Saturday, October 27, 2012

Home Again

We're back from our travels and, while I can't say it was fun or relaxing, it was an experience I will never forget. It was good, as always, to see John's family but my mom's condition has worsened considerably over the past two weeks. She didn't eat or sleep much and the sinus infection she had turned into bronchitis. She is taking a stronger antibiotic and a sleep aid, and her appetite seems to be increasing. We're hopeful things will be back to normal--and I use that term loosely--very soon.

Although we stayed in the same house for about ten days, Mom never could find the bathroom. The family took turns escorting her, and often by the time she reached the bathroom she would forget what she was doing and think someone was trying to lock her in a closet. She was negative and accusatory, roaming the halls and saying she knew we would be leaving her somewhere to die. She suspected everything we offered her had been poisoned, and she constantly wore a look of suspicion and anger on her face. "I know what's in there," she would say as she stared at her food. She even warned the kids not to eat.

As hard as I try to avoid arguing with her, sometimes I get worn down and give in to the frustration. At one point she was begging me to kill her and not five minutes later was refusing to eat. "If you really want to die and you think this food is poisoned then you should want a big bite!" Yikes! That sounded terrible. Thankfully, she forgot the whole thing almost immediately. When I heard John say during another meal, "Liz, you have no idea how frustrating it is to feed someone who thinks you're out to poison them!" I realized how blessed I am to have a husband who is in this with me. Alzheimer's is enough to drive a caretaker mad but Ecclesiastes 4:12 gives us hope. "Though one may be overpowered, two can defend themselves. A cord of three strands is not quickly broken."

The majority of our friends and family think we should put her in a nursing home. We think that would be a mistake at this point. As a well-respected missionary friend recently reminded us, I Timothy 5:4 says, "But if a widow has children or grandchildren, these should learn first of all to put their religion into practice by caring for their own family and so repaying their parents and grandparents, for this is pleasing to God." In short, what kind of missionaries would we be if we ignored our god-given responsibilities? Even with our imperfections, I believe she is still getting the very best care possible. I also believe that what God is teaching my family through this is something that cannot be measured. For example, the fruits of the spirit are being refined in a painful but effective way in each of us. At the end of a challenging day we tell our kids, "Tomorrow is a new day." I have to remind myself when I've blown it with my tongue that "the Lord's compassions never fail. They are new every morning." We trust Him to continue to guide us daily and we refuse to allow this situation to turn us inward, forgetting that we have been called to the great commission.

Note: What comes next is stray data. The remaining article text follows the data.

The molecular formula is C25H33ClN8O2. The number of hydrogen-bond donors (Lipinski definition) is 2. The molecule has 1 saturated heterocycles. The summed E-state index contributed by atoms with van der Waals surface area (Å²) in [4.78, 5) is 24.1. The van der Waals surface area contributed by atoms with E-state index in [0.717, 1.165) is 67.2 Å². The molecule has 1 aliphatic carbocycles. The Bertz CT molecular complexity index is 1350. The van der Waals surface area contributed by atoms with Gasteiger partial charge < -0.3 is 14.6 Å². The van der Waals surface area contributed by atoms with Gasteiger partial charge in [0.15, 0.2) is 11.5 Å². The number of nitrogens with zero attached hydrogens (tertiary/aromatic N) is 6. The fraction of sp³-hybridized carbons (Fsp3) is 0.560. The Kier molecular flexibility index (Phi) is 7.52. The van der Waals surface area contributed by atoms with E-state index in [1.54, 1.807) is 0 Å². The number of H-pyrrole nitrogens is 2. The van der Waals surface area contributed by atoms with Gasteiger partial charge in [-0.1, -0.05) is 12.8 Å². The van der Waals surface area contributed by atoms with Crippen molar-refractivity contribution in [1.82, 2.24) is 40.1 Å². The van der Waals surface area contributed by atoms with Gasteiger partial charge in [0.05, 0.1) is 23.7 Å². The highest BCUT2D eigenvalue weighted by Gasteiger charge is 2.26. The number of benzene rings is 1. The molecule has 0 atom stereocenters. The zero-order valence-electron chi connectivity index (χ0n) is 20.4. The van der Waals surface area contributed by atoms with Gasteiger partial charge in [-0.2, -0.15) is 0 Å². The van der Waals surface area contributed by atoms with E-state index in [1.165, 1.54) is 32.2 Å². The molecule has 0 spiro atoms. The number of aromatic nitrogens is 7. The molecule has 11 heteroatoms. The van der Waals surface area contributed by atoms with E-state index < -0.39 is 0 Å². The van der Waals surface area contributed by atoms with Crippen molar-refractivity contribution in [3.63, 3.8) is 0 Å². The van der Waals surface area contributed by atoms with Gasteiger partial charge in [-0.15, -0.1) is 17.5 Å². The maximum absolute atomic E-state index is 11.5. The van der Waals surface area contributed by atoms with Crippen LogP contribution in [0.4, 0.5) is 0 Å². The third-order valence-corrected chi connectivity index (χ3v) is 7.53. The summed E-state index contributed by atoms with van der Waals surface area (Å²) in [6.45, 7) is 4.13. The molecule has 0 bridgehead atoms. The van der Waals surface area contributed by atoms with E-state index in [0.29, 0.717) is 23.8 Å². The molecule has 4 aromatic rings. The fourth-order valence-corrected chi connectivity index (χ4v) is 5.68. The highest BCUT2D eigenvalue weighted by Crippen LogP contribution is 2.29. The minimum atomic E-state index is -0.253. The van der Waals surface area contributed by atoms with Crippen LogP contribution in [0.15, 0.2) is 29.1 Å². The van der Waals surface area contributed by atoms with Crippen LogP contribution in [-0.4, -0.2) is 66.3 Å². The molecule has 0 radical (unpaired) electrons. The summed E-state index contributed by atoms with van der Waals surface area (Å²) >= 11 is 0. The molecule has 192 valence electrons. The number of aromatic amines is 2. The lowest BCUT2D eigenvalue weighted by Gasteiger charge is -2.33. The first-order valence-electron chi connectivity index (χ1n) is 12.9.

1. Thanks for being so transparent and honest. It reminds and helps us to know how to pray for all of you. Thank you for sharing this journey. I can't imagine what this is like but I also know you and John and I know that you guys are doing an amazing job! This is your mission field right now and nothing is more important. You guys are a HUGE blessing to your mom right now and what an example you are to me, Benay, our kids and everyone who is reading your blog of being the body of Christ. Our family is with you guys in prayer. We love you a bunch!

    1. Thank you so much. What an encouragement. We miss you guys and I was so sorry to not see Benay when she was here.